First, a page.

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The Central Park Five (2012)

December 29, 2012



written by Sarah Burns, Ken Burns and David McMahon

directed by: Ken Burns, Sarah Burns, David McMahon

rating: not rated

runtime: 120 min.

U.S. release date: November 23, 2012 (currently available On-Demand) 


In 1988, filmmaker Errol Morris released his seminal documentary, “The Thin Blue Line” which documented the case of Randall Adams, a man wrongly convicted of murder and sentenced to life in prison in Texas.   The film so strongly presented its case of Adams’ innocence that the verdict was subsequently overruled by the Texas Court of Appeals, and he was released from prison.  Aside from being a groundbreaking work in the documentary format, “The Thin Blue Line” showed that films like this could have real world implications, that they had the power to change established viewpoints and perhaps even to correct injustices in our society.

Documentarian Ken Burns has solidified his place in our American cultural history with his fantastic television miniseries “The Civil War”, “Jazz” and “Baseball” among others.  His mixture of archival photographs and news footage with insightful interviews has become the template for successful documentaries.  But now for the first time in his career he has moved into the film world with the feature-length documentary “The Central Park Five”.  Co-written and directed with his daughter Sarah Burns and her husband David McMahon, the film takes a unique departure from Burns’ usual style, offering up a stinging indictment of racial profiling and injustice in what is easily the most powerful documentary of the year.

On the evening of April 19, 1989, a female jogger running through Central Park was brutally beaten, raped and left for dead.  Elsewhere in the southern part of the park, a group of 25-30 kids, mainly black and Latino teenagers, were causing juvenile mayhem, throwing rocks at cars and even beating up a homeless man.  When this wild night was over, the New York City police had taken 5 of the young men into custody, and through intimidation, coercion and flat-out lies, gotten videotaped confessions from them admitting to the horrific crime.  A good part of the film shows these videotapes, the young boys nervously admitting to a crime that they knew nothing about.  By playing them against each other, the detectives were able to get them to say that it was one of the other boys that committed the rape (even though they didn’t all know each other).




The event which was known as “The Central Park Jogger” case became an instant media sensation, and electrified a city already plagued by out of control crime rates and simmering racial tension.  The young men were pilloried in the press and New York’s tabloid rags, which published and embellished every graphic detail.  The boys were described as being part of a “wolf pack”, out “wilding” on the night of the rape, ramping up fears amongst white society and bringing back old racial stereotyping and branding in hysterical editorial reportage.

Of course all of this is complete nonsense, as Burns patiently deconstructs through careful reporting and interviews.  The boys almost immediately recanted their confessions, claiming they were forced upon them by the police, while an even cursory review of the evidence showed that they were on the complete opposite side of the park when the rape occurred.  Even DNA evidence recovered at the scene was not matched to any of the suspects.  Nevertheless, when the case went to trial, the boys were convicted on all counts, with the videotaped confessions being the prosecution’s key evidence.  The five young men each spent the next six to thirteen years in prison, before serial rapist Matias Reyes confessed to the crime in 2002 (confirmed by DNA evidence), ultimately acquitting the men of the crime.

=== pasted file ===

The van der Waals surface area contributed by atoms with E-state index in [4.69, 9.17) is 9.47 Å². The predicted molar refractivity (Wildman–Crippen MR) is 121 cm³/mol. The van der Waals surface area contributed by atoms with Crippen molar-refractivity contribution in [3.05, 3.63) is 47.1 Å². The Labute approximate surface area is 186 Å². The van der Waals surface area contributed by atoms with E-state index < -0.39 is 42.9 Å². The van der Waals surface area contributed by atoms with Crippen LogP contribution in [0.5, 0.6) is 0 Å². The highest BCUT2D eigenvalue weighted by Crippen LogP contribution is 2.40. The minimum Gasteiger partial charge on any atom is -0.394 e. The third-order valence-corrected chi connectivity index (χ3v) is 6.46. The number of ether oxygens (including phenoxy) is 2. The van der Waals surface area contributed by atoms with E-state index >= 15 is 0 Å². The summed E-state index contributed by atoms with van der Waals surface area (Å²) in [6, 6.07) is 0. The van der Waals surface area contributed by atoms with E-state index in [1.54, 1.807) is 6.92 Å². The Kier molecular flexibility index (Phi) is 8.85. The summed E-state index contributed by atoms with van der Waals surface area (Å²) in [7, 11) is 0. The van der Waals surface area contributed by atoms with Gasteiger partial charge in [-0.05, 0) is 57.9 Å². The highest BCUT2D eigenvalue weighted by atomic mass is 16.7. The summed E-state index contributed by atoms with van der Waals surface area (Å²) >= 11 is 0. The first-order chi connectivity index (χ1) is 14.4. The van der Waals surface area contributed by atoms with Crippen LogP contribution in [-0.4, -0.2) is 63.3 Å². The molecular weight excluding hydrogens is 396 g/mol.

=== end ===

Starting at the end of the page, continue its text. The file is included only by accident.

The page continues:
“The Central Park Five” is done in the style perfected by Errol Morris, and if you didn’t know any better, you would think it was his film, and not Ken Burns.  You never see or hear the interviewers, just the subjects, intercut with tons of archival news footage.  The interviews with the accused men are heartbreaking, as they explain how their childhood was taken away from them due to this miscarriage of justice.  True, these boys maybe weren’t angels, but certainly didn’t deserve to be victims of an overzealous police force desperate for a conviction.  In fact, the subject matter of the film is so inflammatory, and its position so strongly maintained that claims of advocacy for the wrongly accused men have been made by lawyers representing New York City in a civil suit.  They claim that the filmmaker’s rights as journalists are waived by the subjective nature of the film.  For ten years, their case has been winding its way through the court system, and Burns has been subpoenaed to hand over all outtakes and interviews from the film. However, I (and Burns’ film company that filed a motion to quash the subpoena) believe that the facts speak for themselves, and nothing I saw left any doubt as to who the guilty party was.

This is documentary filmmaking at its best, and shows the power and influence that this medium can have.  “The Central Park Five” will almost certainly be nominated for an Academy Award this year, and in my opinion, will win for Best Documentary.  I think it’s also time for the Academy to consider allowing documentaries to be included for consideration in the Best Picture category, as they did with animated films.  This is simply one of the best, and most important, films of the year.





RATING: ****





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